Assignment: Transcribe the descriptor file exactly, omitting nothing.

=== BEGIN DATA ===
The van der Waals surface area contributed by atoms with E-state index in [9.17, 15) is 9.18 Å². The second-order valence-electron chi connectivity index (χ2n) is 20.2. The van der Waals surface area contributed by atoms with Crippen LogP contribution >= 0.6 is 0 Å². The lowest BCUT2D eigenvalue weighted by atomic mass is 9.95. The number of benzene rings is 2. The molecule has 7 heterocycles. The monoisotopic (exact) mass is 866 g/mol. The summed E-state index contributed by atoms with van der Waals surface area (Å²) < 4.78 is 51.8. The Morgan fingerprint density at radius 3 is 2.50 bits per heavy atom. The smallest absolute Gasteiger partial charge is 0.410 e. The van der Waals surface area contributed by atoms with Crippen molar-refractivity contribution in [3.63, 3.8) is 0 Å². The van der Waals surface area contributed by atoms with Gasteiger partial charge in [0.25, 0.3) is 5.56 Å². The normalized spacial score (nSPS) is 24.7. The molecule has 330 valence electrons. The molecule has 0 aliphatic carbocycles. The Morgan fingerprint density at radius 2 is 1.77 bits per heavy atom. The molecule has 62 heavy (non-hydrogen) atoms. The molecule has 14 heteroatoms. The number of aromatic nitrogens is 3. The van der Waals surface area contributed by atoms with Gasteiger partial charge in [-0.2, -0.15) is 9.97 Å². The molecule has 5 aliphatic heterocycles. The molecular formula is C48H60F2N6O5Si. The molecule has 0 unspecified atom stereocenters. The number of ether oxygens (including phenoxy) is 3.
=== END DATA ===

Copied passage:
The van der Waals surface area contributed by atoms with E-state index in [9.17, 15) is 9.18 Å². The second-order valence-electron chi connectivity index (χ2n) is 20.2. The van der Waals surface area contributed by atoms with Crippen LogP contribution >= 0.6 is 0 Å². The lowest BCUT2D eigenvalue weighted by atomic mass is 9.95. The number of benzene rings is 2. The molecule has 7 heterocycles. The monoisotopic (exact) mass is 866 g/mol. The summed E-state index contributed by atoms with van der Waals surface area (Å²) < 4.78 is 51.8. The Morgan fingerprint density at radius 3 is 2.50 bits per heavy atom. The smallest absolute Gasteiger partial charge is 0.410 e. The van der Waals surface area contributed by atoms with Crippen molar-refractivity contribution in [3.63, 3.8) is 0 Å². The van der Waals surface area contributed by atoms with Gasteiger partial charge in [0.25, 0.3) is 5.56 Å². The normalized spacial score (nSPS) is 24.7. The molecule has 330 valence electrons. The molecule has 0 aliphatic carbocycles. The Morgan fingerprint density at radius 2 is 1.77 bits per heavy atom. The molecule has 62 heavy (non-hydrogen) atoms. The molecule has 14 heteroatoms. The number of aromatic nitrogens is 3. The van der Waals surface area contributed by atoms with Gasteiger partial charge in [-0.2, -0.15) is 9.97 Å². The molecule has 5 aliphatic heterocycles. The molecular formula is C48H60F2N6O5Si. The molecule has 0 unspecified atom stereocenters. The number of ether oxygens (including phenoxy) is 3.